Diode Laser in the Management of Leukoplakia - A Retrospective Study : Annals of Maxillofacial Surgery

Secondary Logo

Journal Logo

Original Article - Retrospective Study

Diode Laser in the Management of Leukoplakia - A Retrospective Study

Shivhare, Peeyush; Haidry, Naqoosh; Kumar, Ajay1; Parihar, Ajay2; Singh, Ankur3; Subramanyam, Shalini4

Author Information
Annals of Maxillofacial Surgery 12(2):p 178-184, Jul–Dec 2022. | DOI: 10.4103/ams.ams_117_22
  • Open

Abstract

INTRODUCTION

Most types of oral cancers are preceded by clinical changes in the oral mucosa, usually as a white or red patch confirming the two-step cancer development process. In 2007, the World Health Organization recommended the term ‘oral potentially malignant disorder’ (OPMD) for such lesions in the oral cavity, which is defined as ‘any oral mucosal abnormality that is associated with a statistically increased risk of developing oral cancer’.[1,2]

Leukoplakia is one of the most leading OPMDs encountered in clinics. The term ‘leukoplakia’ should be used to recognise the white plaques of questionable risk after excluding (other) known diseases or disorders that carry no increased risk for cancer.[1,2]

The treatment of leukoplakia begins with counselling for tobacco cessation in any form.[3] The non-surgical treatment includes chemopreventive agents, topical tretinoin/isotretinoin, topical bleomycin, 13-cis-retinoic acid and photodynamic therapy.[3,4] The chemopreventive agents/antioxidants are potent scavengers of free radicals, preventing free radical-induced carcinogenesis.[4,5] The main drawback of chemoprevention is its toxicity and recurrence when the drug/treatment is stopped.[6] Thus, surgical excision/removal is considered the best treatment, especially in moderate-to-severe cases, to prevent malignant transformation and recurrences. Surgical treatment includes excision surgery, electrocauterisation, laser surgery or cryosurgery.[7]

Light Amplification by Stimulated Emission of Radiation (LASER) uses optical amplification to create light using stimulated emission of electromagnetic radiation. The lasers described previously on the treatment of leukoplakia are as follows: CO2 laser, Erbium-doped Yttrium Aluminum Garnet (Er: YAG) laser, Neodymium-doped Yttrium Aluminium Garnet (Nd: YAG), diode laser and Potassium titanyl phosphate (KTP) laser. CO2 lasers have been used extensively for oral surgical procedures. However, the diode laser is advantageous owing to its compact size, portable nature and ease of handling/use in soft-tissue surgeries. It can also be used in contact mode and is cost-effective.[8]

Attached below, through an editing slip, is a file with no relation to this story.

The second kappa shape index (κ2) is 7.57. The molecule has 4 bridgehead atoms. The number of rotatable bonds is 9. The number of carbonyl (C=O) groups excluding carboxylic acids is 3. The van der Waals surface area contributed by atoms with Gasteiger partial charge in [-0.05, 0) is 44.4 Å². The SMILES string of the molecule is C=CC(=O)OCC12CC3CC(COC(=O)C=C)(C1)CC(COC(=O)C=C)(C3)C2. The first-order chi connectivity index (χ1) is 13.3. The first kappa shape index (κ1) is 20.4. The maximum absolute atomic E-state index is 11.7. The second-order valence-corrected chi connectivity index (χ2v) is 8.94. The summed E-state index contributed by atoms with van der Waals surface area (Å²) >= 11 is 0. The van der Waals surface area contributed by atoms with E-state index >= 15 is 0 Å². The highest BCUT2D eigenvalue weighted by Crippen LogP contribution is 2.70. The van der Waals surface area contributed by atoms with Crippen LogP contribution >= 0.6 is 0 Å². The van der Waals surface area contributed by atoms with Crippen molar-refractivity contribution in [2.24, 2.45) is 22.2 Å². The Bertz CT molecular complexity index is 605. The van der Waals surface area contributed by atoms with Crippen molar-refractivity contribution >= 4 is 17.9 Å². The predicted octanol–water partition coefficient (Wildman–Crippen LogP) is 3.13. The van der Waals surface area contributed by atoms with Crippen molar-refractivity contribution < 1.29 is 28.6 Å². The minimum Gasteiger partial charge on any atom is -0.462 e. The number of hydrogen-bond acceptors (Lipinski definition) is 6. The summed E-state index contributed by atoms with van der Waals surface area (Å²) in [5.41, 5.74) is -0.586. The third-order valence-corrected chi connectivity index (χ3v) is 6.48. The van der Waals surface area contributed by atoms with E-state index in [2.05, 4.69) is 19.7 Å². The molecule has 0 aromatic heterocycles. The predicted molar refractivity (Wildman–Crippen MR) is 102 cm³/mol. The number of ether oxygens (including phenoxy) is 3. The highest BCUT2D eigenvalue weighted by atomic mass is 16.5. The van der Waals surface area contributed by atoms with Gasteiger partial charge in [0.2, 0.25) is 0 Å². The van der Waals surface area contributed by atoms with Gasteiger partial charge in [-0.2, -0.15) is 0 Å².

Goharkhay et al. reported that the diode laser has better incision performance with a cutting depth of 2–6 mm and excellent coagulation ability compared to ND:YAG laser due to its better absorption property to haemoglobin. Compared to the CO2 laser, the diode laser neither causes any lateral damage nor charring of bone below the soft tissue in continuous wave or pulsed mode at an average power of 4.5 W.[9]

Based on the depth of tissue removed and the presence of dysplastic features, leukoplakia can be treated by two techniques using lasers: (a) laser ablation (diode laser)/laser evaporation (CO2 laser) for superficial removal of the lesion up to the epithelium and (b) laser excision for deeper removal of the lesion.[8-11]

Till date, only a few studies are reported on diode lasers in the treatment/management of leukoplakia. Therefore, in this study, we aimed to analyse the efficacy of diode laser in the management of leukoplakia. The objectives of the study were as follows: (a) to compare the effect of laser ablation and laser excision for the treatment of leukoplakia, (b) to deduce the recurrence rate after laser treatment and (c) to assess the malignancy transformation rate after laser treatment.

MATERIALS AND METHODS

This retrospective study was carried out in the Department of Oral Medicine and Radiology at Nobel Medical College Teaching Hospital, Biratnagar, Nepal. The World Medical Association’s Declaration of Helsinki on Ethical Principles for Medical Research involving Human Subjects was followed in all aspects of the study’s protocols. The Institutional Ethics Committee’s (IRC-NMCTH 567/2021) permission was obtained for the study. The present research was done in line with the Strobe Statement (strobe-statement.org).[12]

Study population, setting and design

The information was gathered from patient clinical records submitted to the Departments of Oral Medicine and Radiology of Nobel Medical College Teaching Hospital in Nepal between January 2018 and December 2020. It was a single-centre, retrospective inferential research.

Inclusion criteria

Patients with leukoplakia treated with a diode laser with minimum 6-month follow-up were included in the study.

Exclusion criteria

Subjects with incomplete treatment and cases with no follow-up observation for at least 6 months were excluded from the study.

Treatment protocol

The clinical records of the patient population with the same laser treatment protocol were selected. A detailed personal history regarding the adverse habits and examination of the lesion was assimilated. The vital staining was performed in all cases using toluidine blue. The stain at the site, regardless of its intensity, was considered a ‘positive’ test, while the absence of stain was considered a ‘negative’ test. Toluidine-positive patients and cases suspected with dysplasia-like speckled leukoplakia and those about 200 mm2 were sent for biopsy. Finally, leukoplakia cases with negative toluidine blue staining and cases without dysplasia and gingival lesions were selected for laser ablation, while cases with mild and moderate dysplasia and cases of the sites of high risk of malignant potential such as floor of mouth and tongue were treated with laser excision.